The $600 Christmas Mistake

4 Minute Read

In the busy spend-spend madness of the holiday season, it’s easy to get so caught up in the joy of giving that your Christmas budget goes right out the window.

One minute, you’re cross-checking sales flyers to map out the best deals. Next thing you know, you’ve grabbed hold of the last Snow Glow Elsa within a 100-mile radius and are telling the lady at the other end to let it go already.  

So what if it doesn’t fit the budget? You’ve got American Excess to help you out. Anyway, it’s just this once.

Until . . . dun dun dun! The next holiday gift “emergency” rears its ugly head.


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Sound familiar? If so, you’re not alone. According to the National Retail Federation (NRF), nearly 40% of shoppers expect to use their credit cards to buy Christmas gifts this year. And all this “stuff” could cost thousands more than you bargained for.

The Cost of Christmas Credit

The latest NRF survey shows that holiday shoppers plan to spend $800 on everything from presents and pies to tinsel and trees this Christmas. That’s all well and good when it’s a planned expense that you can cash flow. But all that holly-jolly can do a lot of damage when you put the whole Christmas shebang on your credit card.

Let’s say your credit card has an 18% interest rate and you pay the minimum payment each month. It would take you more than seven-and-a-half years to pay off your balance! By the time it’s all said and done, your $800 worth of “stuff” would cost you a whopping $1,400 thanks to interest. That’s an extra $600 tacked onto your holiday bill for just one year of shopping! You can imagine how quickly the dollar signs stack up if you fund every Christmas that way. Bah stinkin’ humbug, indeed!

A Better Way to Spend $600

Can we all agree that going into debt is the least fun way to spend your hard-earned cash? So let’s dream a little.

What could you do with $600 if it’s not going to credit card interest? You could use it to turbo-charge your vacation fund every year. Picture a relaxing week with your family on the beach—or maxing out on magic at Disney World—if you need a boost of motivation.

Here’s another idea: Pay your home off early with that $600! If you divide $600 by 12 months, that’s $50. Why not apply that extra $50 to your mortgage payment each month? You could shave more than $14,000 and three-and-a-half years off your mortgage for a $150,000 home with a 30-year loan.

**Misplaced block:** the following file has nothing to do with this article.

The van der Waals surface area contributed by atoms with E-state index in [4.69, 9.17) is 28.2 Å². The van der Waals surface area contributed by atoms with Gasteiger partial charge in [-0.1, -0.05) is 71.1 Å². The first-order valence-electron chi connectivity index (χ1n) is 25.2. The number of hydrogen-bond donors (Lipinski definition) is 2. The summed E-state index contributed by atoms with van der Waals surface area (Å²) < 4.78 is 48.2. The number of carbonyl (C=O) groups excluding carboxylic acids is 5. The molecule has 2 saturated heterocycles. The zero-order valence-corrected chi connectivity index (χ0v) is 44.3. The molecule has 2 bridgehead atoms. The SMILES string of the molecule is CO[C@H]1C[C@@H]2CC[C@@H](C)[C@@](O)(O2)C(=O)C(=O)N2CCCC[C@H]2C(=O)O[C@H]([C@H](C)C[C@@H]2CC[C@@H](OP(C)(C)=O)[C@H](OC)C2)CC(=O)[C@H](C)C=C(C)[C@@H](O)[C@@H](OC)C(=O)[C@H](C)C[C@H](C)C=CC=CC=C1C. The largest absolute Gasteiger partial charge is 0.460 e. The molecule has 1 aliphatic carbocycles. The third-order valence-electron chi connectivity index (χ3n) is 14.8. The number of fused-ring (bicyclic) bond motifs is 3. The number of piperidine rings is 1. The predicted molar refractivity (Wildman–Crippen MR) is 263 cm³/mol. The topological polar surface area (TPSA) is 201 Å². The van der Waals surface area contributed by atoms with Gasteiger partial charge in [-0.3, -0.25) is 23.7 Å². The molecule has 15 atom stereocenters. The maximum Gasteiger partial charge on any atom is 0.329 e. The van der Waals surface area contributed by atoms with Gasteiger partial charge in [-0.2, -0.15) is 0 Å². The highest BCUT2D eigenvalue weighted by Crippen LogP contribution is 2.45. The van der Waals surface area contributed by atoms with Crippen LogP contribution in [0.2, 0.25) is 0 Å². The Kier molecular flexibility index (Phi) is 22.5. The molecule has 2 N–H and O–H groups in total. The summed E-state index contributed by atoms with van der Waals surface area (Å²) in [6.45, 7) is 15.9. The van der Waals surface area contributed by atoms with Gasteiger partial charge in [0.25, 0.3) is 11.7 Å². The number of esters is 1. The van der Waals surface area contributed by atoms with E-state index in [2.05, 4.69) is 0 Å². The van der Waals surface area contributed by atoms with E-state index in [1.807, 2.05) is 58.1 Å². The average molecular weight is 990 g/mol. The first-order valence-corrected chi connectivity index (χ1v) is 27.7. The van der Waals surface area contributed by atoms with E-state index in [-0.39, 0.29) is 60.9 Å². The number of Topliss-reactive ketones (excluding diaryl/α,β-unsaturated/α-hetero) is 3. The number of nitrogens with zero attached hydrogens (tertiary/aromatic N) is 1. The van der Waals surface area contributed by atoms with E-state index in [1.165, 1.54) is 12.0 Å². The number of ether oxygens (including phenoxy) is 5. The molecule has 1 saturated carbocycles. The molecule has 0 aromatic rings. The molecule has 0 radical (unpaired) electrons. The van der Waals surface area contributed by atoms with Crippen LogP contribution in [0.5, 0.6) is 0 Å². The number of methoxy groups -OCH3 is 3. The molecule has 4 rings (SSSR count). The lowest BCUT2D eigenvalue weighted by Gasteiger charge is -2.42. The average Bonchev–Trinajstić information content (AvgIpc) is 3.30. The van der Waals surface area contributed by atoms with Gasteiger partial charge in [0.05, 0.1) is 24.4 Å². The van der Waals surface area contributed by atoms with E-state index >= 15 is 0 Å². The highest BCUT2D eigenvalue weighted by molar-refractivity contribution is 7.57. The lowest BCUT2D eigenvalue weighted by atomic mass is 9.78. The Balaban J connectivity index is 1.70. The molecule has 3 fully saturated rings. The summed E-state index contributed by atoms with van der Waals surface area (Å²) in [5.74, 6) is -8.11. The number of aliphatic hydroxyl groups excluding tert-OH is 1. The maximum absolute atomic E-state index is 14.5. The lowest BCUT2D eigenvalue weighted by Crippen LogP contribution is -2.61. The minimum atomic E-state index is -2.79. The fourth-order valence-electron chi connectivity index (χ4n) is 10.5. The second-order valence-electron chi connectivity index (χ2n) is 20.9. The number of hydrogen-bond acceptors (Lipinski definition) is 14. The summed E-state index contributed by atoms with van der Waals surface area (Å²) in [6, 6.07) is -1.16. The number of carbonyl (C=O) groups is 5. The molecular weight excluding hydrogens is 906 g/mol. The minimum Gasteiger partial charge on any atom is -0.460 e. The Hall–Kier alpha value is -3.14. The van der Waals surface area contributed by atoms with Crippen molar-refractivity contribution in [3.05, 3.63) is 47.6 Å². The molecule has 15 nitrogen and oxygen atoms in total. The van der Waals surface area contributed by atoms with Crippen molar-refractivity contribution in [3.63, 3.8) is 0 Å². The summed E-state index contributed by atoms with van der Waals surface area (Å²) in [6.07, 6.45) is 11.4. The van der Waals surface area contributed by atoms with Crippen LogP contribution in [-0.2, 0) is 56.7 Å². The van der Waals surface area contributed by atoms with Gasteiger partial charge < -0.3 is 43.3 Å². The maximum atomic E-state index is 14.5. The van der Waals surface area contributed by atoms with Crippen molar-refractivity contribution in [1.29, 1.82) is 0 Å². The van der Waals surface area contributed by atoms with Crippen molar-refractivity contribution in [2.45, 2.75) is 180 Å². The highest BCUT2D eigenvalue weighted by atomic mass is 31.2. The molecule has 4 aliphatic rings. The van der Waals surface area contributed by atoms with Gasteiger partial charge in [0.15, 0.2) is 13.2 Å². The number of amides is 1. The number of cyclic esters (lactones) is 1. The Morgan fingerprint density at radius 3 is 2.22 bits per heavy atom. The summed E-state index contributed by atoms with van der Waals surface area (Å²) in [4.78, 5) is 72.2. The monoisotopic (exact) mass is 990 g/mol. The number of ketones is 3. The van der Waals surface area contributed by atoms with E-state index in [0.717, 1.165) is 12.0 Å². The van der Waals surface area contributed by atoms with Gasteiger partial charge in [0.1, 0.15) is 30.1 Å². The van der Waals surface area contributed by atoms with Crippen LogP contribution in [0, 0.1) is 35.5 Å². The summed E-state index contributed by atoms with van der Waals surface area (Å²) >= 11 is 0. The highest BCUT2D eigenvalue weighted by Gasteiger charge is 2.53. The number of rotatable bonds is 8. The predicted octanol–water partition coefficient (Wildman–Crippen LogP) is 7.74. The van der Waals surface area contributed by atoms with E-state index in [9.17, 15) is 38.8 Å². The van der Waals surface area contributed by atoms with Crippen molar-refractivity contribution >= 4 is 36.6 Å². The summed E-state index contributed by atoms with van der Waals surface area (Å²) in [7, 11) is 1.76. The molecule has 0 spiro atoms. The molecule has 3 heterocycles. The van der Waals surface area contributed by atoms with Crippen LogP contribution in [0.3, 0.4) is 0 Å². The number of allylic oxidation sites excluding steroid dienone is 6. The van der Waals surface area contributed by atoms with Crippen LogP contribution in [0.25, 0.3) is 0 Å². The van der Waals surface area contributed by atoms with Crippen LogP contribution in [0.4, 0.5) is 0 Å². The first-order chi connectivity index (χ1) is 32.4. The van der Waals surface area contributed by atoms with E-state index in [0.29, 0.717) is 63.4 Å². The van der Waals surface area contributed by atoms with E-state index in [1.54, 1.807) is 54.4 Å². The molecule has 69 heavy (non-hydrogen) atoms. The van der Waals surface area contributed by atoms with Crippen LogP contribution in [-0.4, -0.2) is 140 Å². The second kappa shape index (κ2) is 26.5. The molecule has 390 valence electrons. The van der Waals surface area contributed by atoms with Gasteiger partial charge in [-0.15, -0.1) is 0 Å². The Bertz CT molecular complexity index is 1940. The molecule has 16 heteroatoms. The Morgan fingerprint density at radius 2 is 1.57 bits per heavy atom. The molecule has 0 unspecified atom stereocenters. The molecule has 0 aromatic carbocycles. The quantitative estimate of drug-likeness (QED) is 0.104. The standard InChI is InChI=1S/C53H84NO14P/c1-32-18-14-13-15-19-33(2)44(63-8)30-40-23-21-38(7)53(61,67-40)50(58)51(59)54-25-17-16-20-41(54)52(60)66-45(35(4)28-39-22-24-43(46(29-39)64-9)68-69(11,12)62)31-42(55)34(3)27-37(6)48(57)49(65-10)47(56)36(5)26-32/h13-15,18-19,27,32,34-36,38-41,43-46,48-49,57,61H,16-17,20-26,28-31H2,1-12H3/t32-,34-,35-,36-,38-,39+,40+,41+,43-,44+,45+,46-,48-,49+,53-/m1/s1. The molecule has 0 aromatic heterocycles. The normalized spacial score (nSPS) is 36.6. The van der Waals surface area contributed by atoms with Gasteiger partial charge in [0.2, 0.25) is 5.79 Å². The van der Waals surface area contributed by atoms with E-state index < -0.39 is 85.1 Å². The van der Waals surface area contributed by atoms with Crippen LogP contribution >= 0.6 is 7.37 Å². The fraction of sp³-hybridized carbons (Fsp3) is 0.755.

And, of course, there’s always your nest egg. (Overachievers, take note!) Throw that cash into a Roth IRA and watch it grow to a whole new level. Consider the numbers: if you invested $600 a year in good growth stock mutual funds, you could pump an extra $40,000–50,000 into your retirement savings after 20 years.

Create a Brighter Christmas Future

Let’s be crystal clear about this: We’re not saying you can’t buy Christmas gifts for the ones you love. Giving is the most fun you’ll have with money this season!

But if you can’t afford to buy Grandma a diamond bracelet this year, don’t. She’s had harder knocks in life (remember that whole reindeer incident?) and will still love you if all you can afford to give is your best batch of homemade cookies. And wouldn’t she rather see you build money-smart habits than a future mired in debt anyway?

If you don’t want to pinch Christmas pennies in 2015, go ahead and make a plan to cash flow next year’s holiday spending. Let’s say you’ve budgeted $800 for next Christmas. Divide $800 by 10, then set $80 aside each month from January through October. Voila! No need to swipe plastic when November rolls around.

Ask a financial advisor to show you how to build a future that you and Grandma can both be proud of. Look for an experienced advisor who’s seen the market through ups and downs and knows which mutual funds outshine the rest. A true pro will take time to explain all of your options in plain English so you can make the decision that’s right for you.

Need help getting started? We can recommend a financial advisor who’s earned Dave’s seal of trust in your area.

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